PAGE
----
RESTART for Marvelous Middle Grade Monday

I’m not a big fan of multiple viewpoints in books. I don’t mind two alternating narratives, but beyond that it breaks up the flow of the story for me. Gordon Korman though is the master of this technique in writing. His new novel includes seven first person viewpoints scattered among thirty chapters.

Here’s the real truth—I loved this story. It is a perfectly constructed plot. What if the most feared bully in a middle school accidentally falls off the roof of his house? The result might bring quiet redemption for his victims. But Chase Ambrose wakes up in the hospital with a severe case of amnesia. He can’t remember the total jerk he was before the fall.

This sets up the plot as Chase has to navigate learning about his past and decide if he wants to be the old Chase or the new more understanding one. The hardest part is becoming friendly again with the boy he tormented. His bullying caused the boy to switch schools.

It’s an honest look at how a few kids can make life miserable for others. Read it, discuss it, and savor in its healing powers.



A boy who’s been a bully and hanging out with the wrong friends gets a new start after a memory-loss-inducing accident. But can someone really change who he is, or will the old him merely come back over time? #1 New York Times bestselling author Gordon Korman harkens back to his No More Dead Dogs days in this stand-alone that takes a tone more serious than you’ve ever seen from him before.


  1. The thoughts and feelings of the bullied characters and how they come to grips with the new nicer Chase Ambrose.
  2. Mr. Solway, the nursing home war veteran. He’s not given his own chapters for reflection, but his voice comes out through the eyes and ears of others.
  3. Yes, there is even humor scattered across the pages—mostly form Brendan (a former victim of the bullying) who is always chasing after the set-up for his next You Tube video.
  4. Chase the bully is the star on the football team pre-accident and the star of the video club after the accident. Such delicious irony.
  5. This is one of Korman’s most beautifully written stories… Period.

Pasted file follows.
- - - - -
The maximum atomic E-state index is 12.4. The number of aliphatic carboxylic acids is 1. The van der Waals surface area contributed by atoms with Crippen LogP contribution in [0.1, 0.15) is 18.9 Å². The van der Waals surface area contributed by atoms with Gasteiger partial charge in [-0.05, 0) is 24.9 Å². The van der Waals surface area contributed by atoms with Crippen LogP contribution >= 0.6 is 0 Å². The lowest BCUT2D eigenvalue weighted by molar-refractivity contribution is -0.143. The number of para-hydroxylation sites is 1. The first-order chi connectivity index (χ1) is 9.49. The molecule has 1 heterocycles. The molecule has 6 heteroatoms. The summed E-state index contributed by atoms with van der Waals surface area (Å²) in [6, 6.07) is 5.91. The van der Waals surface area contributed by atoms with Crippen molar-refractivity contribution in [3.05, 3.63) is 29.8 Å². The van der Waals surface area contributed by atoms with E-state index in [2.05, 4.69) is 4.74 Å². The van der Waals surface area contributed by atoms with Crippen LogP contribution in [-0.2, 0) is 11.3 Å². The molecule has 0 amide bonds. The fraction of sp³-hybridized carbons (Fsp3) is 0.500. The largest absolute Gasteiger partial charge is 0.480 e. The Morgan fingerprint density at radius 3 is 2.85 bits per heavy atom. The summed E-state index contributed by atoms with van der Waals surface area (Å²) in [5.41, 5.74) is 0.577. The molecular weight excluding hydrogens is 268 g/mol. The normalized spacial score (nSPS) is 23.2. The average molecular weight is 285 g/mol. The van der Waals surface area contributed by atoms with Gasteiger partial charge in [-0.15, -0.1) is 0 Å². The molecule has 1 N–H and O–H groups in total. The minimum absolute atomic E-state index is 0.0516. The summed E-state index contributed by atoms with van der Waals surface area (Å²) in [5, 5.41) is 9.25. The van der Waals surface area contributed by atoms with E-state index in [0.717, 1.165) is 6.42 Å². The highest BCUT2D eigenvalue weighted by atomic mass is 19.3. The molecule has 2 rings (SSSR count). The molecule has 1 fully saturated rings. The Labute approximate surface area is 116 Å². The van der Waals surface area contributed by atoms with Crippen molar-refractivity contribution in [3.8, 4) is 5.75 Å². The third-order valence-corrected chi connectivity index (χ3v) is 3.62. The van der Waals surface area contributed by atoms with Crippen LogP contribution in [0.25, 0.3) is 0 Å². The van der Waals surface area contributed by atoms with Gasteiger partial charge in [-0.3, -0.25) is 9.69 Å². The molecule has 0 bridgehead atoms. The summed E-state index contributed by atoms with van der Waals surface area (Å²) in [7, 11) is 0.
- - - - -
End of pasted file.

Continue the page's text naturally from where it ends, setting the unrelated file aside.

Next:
I can’t help asking. “What did you do? To earn the medal, I mean.”

I can still only see one eye, but it’s impossible to miss the flash of impatience. “I stood on my head and spit nickles. Listen, smart guy, when you get to be my age, you don’t always remember the details of every single event in your life. But I don’t expect a young punk like you to understand that.” He closes the door.

Old people are supposed to have wisdom, but Mr. Solway is definitely wrong about me.

I’ve already forgotten more than he’ll ever know.


When I was two years old, I wanted to be a dog when I grew up. I don’t actually remember this, but my parents tell me that I used to eat dinner under the table in preparation for this career. Good thing I wound up a writer. I never could have gotten into the union. (See more at Gordon Korman’s website.)


Make a comment if you have time. I enjoy reading all of them. Click on the comments link below.

Check the links to other Middle Grade novels over at Shannon Messenger’s Marvelous Middle Grade Monday post.


About Greg Pattridge

Climbing another mountain...always striving to reach the next peak in my life and career.
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8 Responses to RESTART for Marvelous Middle Grade Monday

  1. I’ve never read a story with more than three points of view but this sounds good. Especially when you say that it’s the best book by this author.

  2. Sounds like a good read. Another TBR.

  3. What a great story and so relevant in many ways. Have not read this book, but the different POVs of each victim sounds intriguing! Great share!

  4. That’s a great line, and the story sounds very intriguing! I normally wouldn’t pick up a book with so many povs, but I think I’ll give this one a try. Thanks for the recommendation, and thanks again for hosting MMGM!

  5. Zoie says:

    This seems like such a thoughtful story — for me, I’m not the biggest fan of stories where the main character suddenly gets amnesia and forgets everything about the past (usually happens in thriller/suspense books) but I’ve actually never read a middle-grade novel that follows this plot. I’m excited to check this book out — thanks for the recommendation! 😊

  6. What an interesting take the a bullying story. I will have to put this one on my TBR list. It sounds great. Thanks for telling me about it.

  7. Dorine White says:

    I have this one in my TBR pile and haven’t got around to it yet. I’m going to have to move it up.

  8. Pingback: WHATSHISFACE by Gordon Korman | Always in the Middle…

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